Student Spotlight: Behrouz Ghazi Esfahani

| Thu, 01/13/22
FSU Institute of Molecular Biophysics doctoral candidate Behrouz Ghazi Esfahani.
FSU Institute of Molecular Biophysics doctoral candidate Behrouz Ghazi Esfahani. Courtesy photo.

Behrouz Ghazi Esfahani is a doctoral student in the Institute of Molecular Biophysics, part of Florida State University’s College of Arts and Sciences. He received his bachelor’s of science in Molecular Biology from the University of Kurdistan, one of the public universities in Iran. As a current research assistant, he is working on the project “Structure determination of the methionine tRNA synthetase (MetRS).” His past projects include “Optimizing the biological denitrification using nano-particles.”

Where are you from and what is your anticipated graduation date?

I’m from Isfahan, Iran. I’m set to graduate in the Fall of 2025.

What brought you to FSU?

To just name a few of them, great faculty, perfect research facilities and instrumentation, and the beautiful, friendly atmosphere throughout Florida State University. My high school friend, Mehran Sadeghi, who is also a current doctoral student, encouraged me to apply to FSU. He is in the last year of his computer science Ph.D. program and touted FSU’s amazing atmosphere.

What were the reasons you chose your area of study?

The department looks at biological micro-machines in high resolution to see how they are actually doing their natural “jobs.” There are many enzymes in our bodies that we can call micro-machines that are always active. One major group is the tRNA synthetases, which are responsible for matching a unique tRNA with the consequent unique amino acids. Their role is important because if they mismatch the tRNA and amino acids, the resulting protein wouldn’t be functional, and we would get sick! I found this fascinating, as this is a recent technological revolution and many of the things we do weren’t possible until recently. We can now observe numerous things for the first time with 2 – 3 angstrom resolutions, which was possible before using X-ray crystallography. The smaller the number, the better the degree of atomic resolution. I find it interesting being able to look at these organisms which are so tiny and important to life on earth, sometimes as the first observer.

Which, if any, faculty members have helped you during your time at FSU?

My principal investigator, professor of biological science Elizabeth Stroupe, is both supportive and informative. She is always there when I need help. Professor of biological science Scott Stagg is helping me learn different computational materials that were challenging for me as a molecular biologist. Since each faculty member has their own specialization, I am able to go to them with specific questions relating to minute parts of my project I’m having difficulty with. Specifically, Dr. Stroupe uses high resolution single-particle cryogenic electron microscopy (cryo-EM) for her research, so she is incredibly knowledgeable in my field of interest.

What drew you to the molecular biophysics doctoral program?

I have two main reasons I chose this program. First, the molecular biophysics program has the biological science imaging resource (BSIR) facility. The facility has sophisticated and updated equipment suitable for the research I am conducting, specifically, my interest in electron microscopy. Second, the faculty here are also known for their major impacts in the field. In particular, Scott Stagg was part of the team which first introduced the current software used for data collection through cryo-EM.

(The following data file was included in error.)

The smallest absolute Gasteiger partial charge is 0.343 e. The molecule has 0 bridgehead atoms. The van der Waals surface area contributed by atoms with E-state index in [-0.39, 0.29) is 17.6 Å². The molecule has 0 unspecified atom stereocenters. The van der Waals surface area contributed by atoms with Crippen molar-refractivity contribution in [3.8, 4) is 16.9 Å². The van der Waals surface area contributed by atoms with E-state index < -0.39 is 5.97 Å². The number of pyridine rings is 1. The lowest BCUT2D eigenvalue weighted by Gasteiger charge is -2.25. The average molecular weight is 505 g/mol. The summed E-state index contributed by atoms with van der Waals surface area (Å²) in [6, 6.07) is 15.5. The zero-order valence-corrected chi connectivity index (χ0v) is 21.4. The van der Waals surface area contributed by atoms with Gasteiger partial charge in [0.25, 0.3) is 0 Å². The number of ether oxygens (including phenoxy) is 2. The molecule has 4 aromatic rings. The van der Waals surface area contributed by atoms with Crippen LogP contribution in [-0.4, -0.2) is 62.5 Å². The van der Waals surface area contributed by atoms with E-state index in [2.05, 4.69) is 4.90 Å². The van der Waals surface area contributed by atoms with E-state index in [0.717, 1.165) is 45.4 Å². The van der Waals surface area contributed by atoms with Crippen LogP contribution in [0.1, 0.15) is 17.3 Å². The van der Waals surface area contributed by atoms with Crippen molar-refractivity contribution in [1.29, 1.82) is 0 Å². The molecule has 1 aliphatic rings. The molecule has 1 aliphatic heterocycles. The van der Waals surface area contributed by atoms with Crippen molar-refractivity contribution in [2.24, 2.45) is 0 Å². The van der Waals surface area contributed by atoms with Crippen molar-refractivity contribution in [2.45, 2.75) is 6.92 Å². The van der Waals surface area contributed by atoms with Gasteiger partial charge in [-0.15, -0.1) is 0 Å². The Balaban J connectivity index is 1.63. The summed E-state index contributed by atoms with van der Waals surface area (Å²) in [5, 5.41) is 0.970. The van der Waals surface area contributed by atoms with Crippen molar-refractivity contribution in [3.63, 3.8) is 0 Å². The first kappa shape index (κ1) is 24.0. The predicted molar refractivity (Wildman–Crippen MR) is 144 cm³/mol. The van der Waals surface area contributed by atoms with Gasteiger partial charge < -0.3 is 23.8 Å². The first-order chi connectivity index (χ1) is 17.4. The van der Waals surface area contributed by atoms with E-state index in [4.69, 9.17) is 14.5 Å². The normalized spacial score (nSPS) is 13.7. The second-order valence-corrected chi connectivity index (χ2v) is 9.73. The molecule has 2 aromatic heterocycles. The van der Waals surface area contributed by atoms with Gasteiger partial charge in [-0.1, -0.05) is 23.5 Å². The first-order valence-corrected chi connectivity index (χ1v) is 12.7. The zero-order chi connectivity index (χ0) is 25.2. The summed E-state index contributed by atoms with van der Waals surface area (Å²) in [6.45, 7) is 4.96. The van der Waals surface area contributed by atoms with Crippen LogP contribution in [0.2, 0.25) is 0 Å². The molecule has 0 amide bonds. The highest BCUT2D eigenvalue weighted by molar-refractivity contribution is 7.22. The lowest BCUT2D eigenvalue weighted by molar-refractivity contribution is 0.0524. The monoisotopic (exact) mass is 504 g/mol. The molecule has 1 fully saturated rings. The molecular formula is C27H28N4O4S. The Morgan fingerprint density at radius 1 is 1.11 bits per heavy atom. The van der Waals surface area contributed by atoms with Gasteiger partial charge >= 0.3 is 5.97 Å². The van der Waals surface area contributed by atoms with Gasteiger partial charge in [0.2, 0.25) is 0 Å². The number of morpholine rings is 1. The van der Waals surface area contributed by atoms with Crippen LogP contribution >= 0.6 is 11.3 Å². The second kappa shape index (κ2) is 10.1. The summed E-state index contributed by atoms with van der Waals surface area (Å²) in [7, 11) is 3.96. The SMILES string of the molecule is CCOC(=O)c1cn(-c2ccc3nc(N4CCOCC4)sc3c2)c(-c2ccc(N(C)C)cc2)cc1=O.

What first interested you about the research you’ve been conducting?

Electron microscopy, for sure. From the very first moment I was given a simple introduction to the topic in high school, I knew I wanted to explore this technique more. Being able to see microscopic organisms thrilled me, and I knew I wanted to go into a career where I could do this every day. The researchers that pioneered this field, Jacques Dubochet, Joachim Frank, and Richard Henderson, won the 2017 chemistry Nobel Prize and, since this field is still relatively young, there are many ways it can grow.

What current projects are you conducting? Have any of your previous projects been published?

I am working on two major projects. One involves the structural determination of the enzyme methionine tRNA synthetase, which is one of the important enzymes in protein synthesis in the cell. My other project is about comparing different sample preparation techniques for cryo-electron microscopy. For the later one, I will present a poster in the Biophysical Society meeting this year. Other than that, we haven’t published anything from my projects at FSU yet, but I hope we can do that in this coming year. In these, we are trying to understand the best way to prepare samples of proteins to optimize our research.

What are some of your goals, professional or otherwise?

My major goal would be to get more experience in my field and finally propose my own developments. As for my doctoral goal, I hope that I can identify the high-resolution structure of the enzyme “sulfite reductase,” which our lab has been working on for a long time. Sulfite reductases are enzymes involved in the metabolizing of sulfur, which occurs in all organisms from bacteria to animals. They act as electron pathways, and we want to figure out how this complex chemical transformation occurs.

What do you like to do in your free time?

I mostly enjoy watching historical or fictional series and movies. I also enjoy reading science or history-related books and playing the electric guitar.

What are your post-graduation plans?

I will be seeking a job which aligns with my interest in electron microscopy. I would like to live in a few different places throughout the United States before settling down in a permanent home. So, I have a job journey ahead of me!